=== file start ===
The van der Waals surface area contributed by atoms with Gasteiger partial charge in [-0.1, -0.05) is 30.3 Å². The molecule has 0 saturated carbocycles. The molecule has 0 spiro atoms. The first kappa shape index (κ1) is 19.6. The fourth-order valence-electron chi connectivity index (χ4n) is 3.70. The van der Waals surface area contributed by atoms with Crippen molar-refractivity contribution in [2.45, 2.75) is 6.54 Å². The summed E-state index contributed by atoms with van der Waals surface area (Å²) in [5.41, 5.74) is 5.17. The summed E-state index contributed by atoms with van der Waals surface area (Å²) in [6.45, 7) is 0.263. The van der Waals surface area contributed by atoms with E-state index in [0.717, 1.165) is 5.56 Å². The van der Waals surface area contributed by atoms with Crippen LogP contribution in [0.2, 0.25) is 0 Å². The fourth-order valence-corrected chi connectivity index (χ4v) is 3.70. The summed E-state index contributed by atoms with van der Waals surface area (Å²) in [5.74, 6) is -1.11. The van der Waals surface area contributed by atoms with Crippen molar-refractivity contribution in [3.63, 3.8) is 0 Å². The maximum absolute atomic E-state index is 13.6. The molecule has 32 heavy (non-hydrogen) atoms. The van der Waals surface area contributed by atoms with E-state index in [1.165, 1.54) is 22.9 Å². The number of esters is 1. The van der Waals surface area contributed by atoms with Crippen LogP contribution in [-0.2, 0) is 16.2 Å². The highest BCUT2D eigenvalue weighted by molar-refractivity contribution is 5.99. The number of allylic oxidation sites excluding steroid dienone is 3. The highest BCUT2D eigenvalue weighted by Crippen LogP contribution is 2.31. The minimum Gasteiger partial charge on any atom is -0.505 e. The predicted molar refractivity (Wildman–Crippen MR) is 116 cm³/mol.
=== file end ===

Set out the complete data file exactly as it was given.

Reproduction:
The van der Waals surface area contributed by atoms with Gasteiger partial charge in [-0.1, -0.05) is 30.3 Å². The molecule has 0 saturated carbocycles. The molecule has 0 spiro atoms. The first kappa shape index (κ1) is 19.6. The fourth-order valence-electron chi connectivity index (χ4n) is 3.70. The van der Waals surface area contributed by atoms with Crippen molar-refractivity contribution in [2.45, 2.75) is 6.54 Å². The summed E-state index contributed by atoms with van der Waals surface area (Å²) in [5.41, 5.74) is 5.17. The summed E-state index contributed by atoms with van der Waals surface area (Å²) in [6.45, 7) is 0.263. The van der Waals surface area contributed by atoms with E-state index in [0.717, 1.165) is 5.56 Å². The van der Waals surface area contributed by atoms with Crippen LogP contribution in [0.2, 0.25) is 0 Å². The fourth-order valence-corrected chi connectivity index (χ4v) is 3.70. The summed E-state index contributed by atoms with van der Waals surface area (Å²) in [5.74, 6) is -1.11. The van der Waals surface area contributed by atoms with Crippen molar-refractivity contribution in [3.63, 3.8) is 0 Å². The maximum absolute atomic E-state index is 13.6. The molecule has 32 heavy (non-hydrogen) atoms. The van der Waals surface area contributed by atoms with E-state index in [1.165, 1.54) is 22.9 Å². The number of esters is 1. The van der Waals surface area contributed by atoms with Crippen LogP contribution in [-0.2, 0) is 16.2 Å². The highest BCUT2D eigenvalue weighted by molar-refractivity contribution is 5.99. The number of allylic oxidation sites excluding steroid dienone is 3. The highest BCUT2D eigenvalue weighted by Crippen LogP contribution is 2.31. The minimum Gasteiger partial charge on any atom is -0.505 e. The predicted molar refractivity (Wildman–Crippen MR) is 116 cm³/mol.